Are We To Smile Only On Cue?

The best things in life are free.

 

The Phoenix And The Turkey

I was grateful to Phoenix because she returned the turkey. Of course, this event wasn’t quite as embarrassing as the time she stole a barbequed chicken from the top of the barbeque of a huge family picnic in Codornices Park on her Fourth of July birthday. But this story is about turkey.

Many years ago I had prepared a traditional Thanksgiving dinner for a bunch of friends. I cooked and set the table and it looked just so wonderful. A quick step into the kitchen to get the carving knife and fork and when I returned to the dining room, the turkey was GONE! My grandmother’s beautiful antique meat platter was still in the center of the table. But empty! So, the dinner party began searching for the missing turkey. After several minutes, there was a shout from the bottom of the garden. The turkey had been found!

 

A Perry Mason Moment

Quietly enjoying the blogs and comments on DogStarDaily.com, DogTime.com and YouTube, all of a sudden, I burst out laughing. Occasionally, one reads a comment that is perfect… succinct, sweet and precisely to the point. “ Confused’s” post was such a comment — a nail-you-to-the-wall comment — a Perry Mason moment.


On many occasions, I have been quoted as saying, that we can never really know for certain what dogs are thinking, or why they do what they do.

 

Diversity Dilemma in Dogs

In 1990, I wrote an article entitled, Eugenics or Dysgenics, for my Behavior column in the American Kennel Club’s Gazette. Since then, the problem of inbreeding and the resultant health problems and decreased life-expectancy of pure-bred dogs have worsened considerably, largely due to the over-breeding of a small number of males in any breed.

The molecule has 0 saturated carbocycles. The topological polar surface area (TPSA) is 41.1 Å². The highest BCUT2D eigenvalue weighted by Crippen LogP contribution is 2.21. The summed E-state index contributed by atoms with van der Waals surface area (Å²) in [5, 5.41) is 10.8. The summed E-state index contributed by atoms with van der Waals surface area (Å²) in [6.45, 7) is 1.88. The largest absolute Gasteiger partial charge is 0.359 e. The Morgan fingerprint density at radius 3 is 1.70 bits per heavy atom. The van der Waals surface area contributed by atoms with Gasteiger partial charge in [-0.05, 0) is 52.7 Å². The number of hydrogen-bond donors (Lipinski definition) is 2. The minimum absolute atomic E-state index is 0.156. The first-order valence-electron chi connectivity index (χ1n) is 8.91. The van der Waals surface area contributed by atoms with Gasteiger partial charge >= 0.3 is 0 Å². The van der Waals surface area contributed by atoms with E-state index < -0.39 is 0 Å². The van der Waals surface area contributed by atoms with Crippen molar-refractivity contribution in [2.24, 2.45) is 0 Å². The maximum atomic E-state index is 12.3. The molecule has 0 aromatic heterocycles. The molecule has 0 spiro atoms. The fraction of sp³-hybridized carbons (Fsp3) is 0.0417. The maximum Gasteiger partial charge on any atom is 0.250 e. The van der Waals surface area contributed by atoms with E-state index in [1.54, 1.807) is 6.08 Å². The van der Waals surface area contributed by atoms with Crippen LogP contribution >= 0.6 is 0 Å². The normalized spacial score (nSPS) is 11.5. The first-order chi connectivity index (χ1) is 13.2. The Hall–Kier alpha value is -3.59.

Last night, the BBC aired a documentary entitled Pedigree Dogs Exposed — the results of a two-year investigation into dog health. The program showed Boxers with epilepsy, Pugs with breathing difficulties, Bulldogs who were unable to mate or give birth without assistance, plus a prize-winning Cavalier King Charles Spaniel with a condition that occurs when the dog’s skull is too small for the brain.

 

Why Did He Do It?

“Last Thursday, my sister came to visit. No, it was Wednesday actually. I remember clearly because I had to pick up Jake from soccer practice and drive him to cooking classes. The traffic was horrendous. Actually, it was Thursday. Yoga. Jake was at his Dad’s. Anyway, my sister doesn’t like dogs and so we put her in the non-dog guest room.  She says she’s allergic to dogs, but I don’t believe her. I mean for goodness sakes, she lives with six cats. But anyway… we put the dogs away while we had dinner and after clearing the dishes, we went upstairs and saw that Bandit had forced his way into her room… that door never closes properly… and he had ruffled the bedspread and urinated on the sheets. They were a wedding present. Egyptian cotton with a beautiful rose pattern. Do you think he sensed that she didn’t like him? Or did he smell her cats? You know, he always does get very tense whenever he sees suitcases. Or was he just being vindictive?

 

Sirius Introduces Me to the Dog's Point of View

In 1971, I moved to the US to research dog sexual behavior at UC Berkeley. This might sound like a strange choice (the research topic not the place) but at the time, I was a veterinarian with an intense interest in both animal behavior and obstetrics and my two favorite domestic species were cows and dogs. A coin toss came down in favor of dogs and so, dog sexual behavior was a logical research choice. Berkeley was not necessary a hotbed of canine sexual activity but rather, the site for the longest running study on dog behavior.